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MUSIC : Milkmen to Deliver : The Philadelphia rock quartet, noted for its off-center lyrics, will perform at the Palomino.

October 23, 1992|STEVE APPLEFORD | SPECIAL TO THE TIMES; Steve Appleford writes regularly about music for The Times. and

Philadelphia isn't known as the birthplace of very many rock music superstar bands. The last act to make it out of that city and onto the pop singles charts was the Hooters, a band that didn't quite make it out of the '80s. But there are reasons for this, says Rodney Anonymous of the Dead Milkmen.

"There was never any of that hero worship of band people," he says. "In Philadelphia, working in a band is actually the lowest thing you can do."

It's an attitude that has perhaps contributed to the Dead Milkmen's offbeat irreverence. The Philadelphia rock quartet will perform Saturday at the Palomino as part of a national tour that has so far been moving from state to state, city to city, "with almost no rhyme or reason. . . . But it has a nice meandering pace to it," says Anonymous, the group's singer and keyboardist, who sometimes goes by the name of H. P. Hovercraft. "It's kind of weird."

The same could easily be said of the band, which first found some fame in underground music circles with the song "Punk Rock Girl." The Dead Milkmen's new album, "Soul Rotation," moves through a variety of musical styles, from the punk pace of "The Conspiracy Song" to the smooth funk of "How It's Gonna Be," a song that spotlights the renowned Uptown Horns.

Regardless of this growing musical scope, however, the band's off-center lyrical content has attracted the most attention. The frantic "Conspiracy Song," as just one example, warns: "Let me remind you, they own the talk shows, they make the rules/They own Geraldo, they own Donahue/They own the state, they own the church/They pick the winners on 'Star Search.' "

Reactions are, as always, mixed. Though Robert Christgau of the Village Voice has declared the quartet "young snots of the year, hands down," Robert Gordon in Creem magazine noted that the band "has never sounded better."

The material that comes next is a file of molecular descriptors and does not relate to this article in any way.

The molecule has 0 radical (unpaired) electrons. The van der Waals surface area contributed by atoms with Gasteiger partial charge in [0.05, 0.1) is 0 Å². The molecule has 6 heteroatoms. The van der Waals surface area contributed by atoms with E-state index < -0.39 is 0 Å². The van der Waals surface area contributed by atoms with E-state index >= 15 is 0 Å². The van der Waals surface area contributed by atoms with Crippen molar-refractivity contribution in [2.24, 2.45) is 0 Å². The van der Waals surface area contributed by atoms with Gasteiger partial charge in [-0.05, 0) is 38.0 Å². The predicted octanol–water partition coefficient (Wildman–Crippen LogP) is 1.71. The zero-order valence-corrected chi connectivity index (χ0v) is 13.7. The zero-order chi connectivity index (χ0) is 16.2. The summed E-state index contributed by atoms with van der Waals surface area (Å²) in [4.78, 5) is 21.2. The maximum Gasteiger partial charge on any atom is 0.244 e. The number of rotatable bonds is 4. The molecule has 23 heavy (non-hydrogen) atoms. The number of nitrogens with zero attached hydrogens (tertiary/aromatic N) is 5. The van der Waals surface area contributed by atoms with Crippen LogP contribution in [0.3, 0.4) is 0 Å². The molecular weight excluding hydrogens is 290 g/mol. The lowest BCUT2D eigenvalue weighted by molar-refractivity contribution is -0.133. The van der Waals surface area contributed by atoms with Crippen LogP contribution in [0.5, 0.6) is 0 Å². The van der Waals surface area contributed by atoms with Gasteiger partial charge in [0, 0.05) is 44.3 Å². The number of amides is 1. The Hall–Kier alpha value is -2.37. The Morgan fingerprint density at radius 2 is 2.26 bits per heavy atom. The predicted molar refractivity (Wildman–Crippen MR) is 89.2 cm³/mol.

Says Anonymous: "That's one of the most satisfying things about this job, that there's this continuing debate about whether we're idiots or not. I tend to fall in with the idiot camp. When we first started making records, we had no idea what we were doing. We just rolled the tape and did whatever popped into our heads."

That was back in 1985, just as the band was embarking on its first cross-country tour: traveling broke, sleeping on floors and being thrown out of restaurants. The first road trip--with singer-guitarist Butterfly Fairweather, bassist Dave Blood and drummer Dean Clean--was a bit frightening at first, Anonymous says.

"But it was actually a great learning experience, and it was great for songs, because I met so many weird people," he says.

The Dead Milkmen have since earned a faithful club following and total record sales of more than 750,000. On "Soul Rotation," the band's sixth album, the music retains the band's humorous world view, though Anonymous says he hopes that the band's work also will become accepted for its other musical and lyrical elements.

"For a long time I always felt bad about that," he admits. "Then one day somebody said to me Frank Zappa is basically known for 'Don't Eat the Yellow Snow' and 'Valley Girl.' I guess if Frank can live with it, being the great musician that he is, I guess I should live with it too."

Where and When

What: The Dead Milkmen perform with Possum Dixon and Samba Hell at the Palomino, 6907 Lankershim Blvd., North Hollywood.

When: 10 p.m. Saturday.

Tickets: $10.

Call: (818) 764-4019.

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